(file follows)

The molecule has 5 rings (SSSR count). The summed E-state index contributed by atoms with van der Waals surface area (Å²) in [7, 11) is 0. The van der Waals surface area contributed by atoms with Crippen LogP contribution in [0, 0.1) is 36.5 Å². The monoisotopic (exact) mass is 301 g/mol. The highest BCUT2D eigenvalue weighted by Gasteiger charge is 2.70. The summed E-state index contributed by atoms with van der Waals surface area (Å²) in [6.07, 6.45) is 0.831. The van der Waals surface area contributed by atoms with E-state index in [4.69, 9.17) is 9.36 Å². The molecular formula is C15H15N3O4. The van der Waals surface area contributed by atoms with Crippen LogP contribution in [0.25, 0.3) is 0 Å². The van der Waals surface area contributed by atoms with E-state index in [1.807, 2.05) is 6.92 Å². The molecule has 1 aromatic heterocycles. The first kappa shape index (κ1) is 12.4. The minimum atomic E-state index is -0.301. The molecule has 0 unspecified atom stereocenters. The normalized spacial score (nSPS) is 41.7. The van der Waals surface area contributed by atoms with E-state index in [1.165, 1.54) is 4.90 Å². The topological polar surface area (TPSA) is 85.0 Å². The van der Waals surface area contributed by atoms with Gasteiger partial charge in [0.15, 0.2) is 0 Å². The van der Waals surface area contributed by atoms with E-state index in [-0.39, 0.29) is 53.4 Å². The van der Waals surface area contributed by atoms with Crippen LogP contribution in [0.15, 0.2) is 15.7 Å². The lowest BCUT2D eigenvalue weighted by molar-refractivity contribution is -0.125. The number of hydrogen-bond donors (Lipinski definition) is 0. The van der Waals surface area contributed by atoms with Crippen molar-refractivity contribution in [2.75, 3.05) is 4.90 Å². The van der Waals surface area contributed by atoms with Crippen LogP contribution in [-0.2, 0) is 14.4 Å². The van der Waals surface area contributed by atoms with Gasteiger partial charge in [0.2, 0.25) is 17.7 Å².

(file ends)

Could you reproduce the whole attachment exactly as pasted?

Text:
The molecule has 5 rings (SSSR count). The summed E-state index contributed by atoms with van der Waals surface area (Å²) in [7, 11) is 0. The van der Waals surface area contributed by atoms with Crippen LogP contribution in [0, 0.1) is 36.5 Å². The monoisotopic (exact) mass is 301 g/mol. The highest BCUT2D eigenvalue weighted by Gasteiger charge is 2.70. The summed E-state index contributed by atoms with van der Waals surface area (Å²) in [6.07, 6.45) is 0.831. The van der Waals surface area contributed by atoms with E-state index in [4.69, 9.17) is 9.36 Å². The molecular formula is C15H15N3O4. The van der Waals surface area contributed by atoms with Crippen LogP contribution in [0.25, 0.3) is 0 Å². The van der Waals surface area contributed by atoms with E-state index in [1.807, 2.05) is 6.92 Å². The molecule has 1 aromatic heterocycles. The first kappa shape index (κ1) is 12.4. The minimum atomic E-state index is -0.301. The molecule has 0 unspecified atom stereocenters. The normalized spacial score (nSPS) is 41.7. The van der Waals surface area contributed by atoms with E-state index in [1.165, 1.54) is 4.90 Å². The topological polar surface area (TPSA) is 85.0 Å². The van der Waals surface area contributed by atoms with Gasteiger partial charge in [0.15, 0.2) is 0 Å². The van der Waals surface area contributed by atoms with E-state index in [-0.39, 0.29) is 53.4 Å². The van der Waals surface area contributed by atoms with Crippen LogP contribution in [0.15, 0.2) is 15.7 Å². The lowest BCUT2D eigenvalue weighted by molar-refractivity contribution is -0.125. The number of hydrogen-bond donors (Lipinski definition) is 0. The van der Waals surface area contributed by atoms with Crippen molar-refractivity contribution in [2.75, 3.05) is 4.90 Å². The van der Waals surface area contributed by atoms with Crippen LogP contribution in [-0.2, 0) is 14.4 Å². The van der Waals surface area contributed by atoms with Gasteiger partial charge in [0.2, 0.25) is 17.7 Å².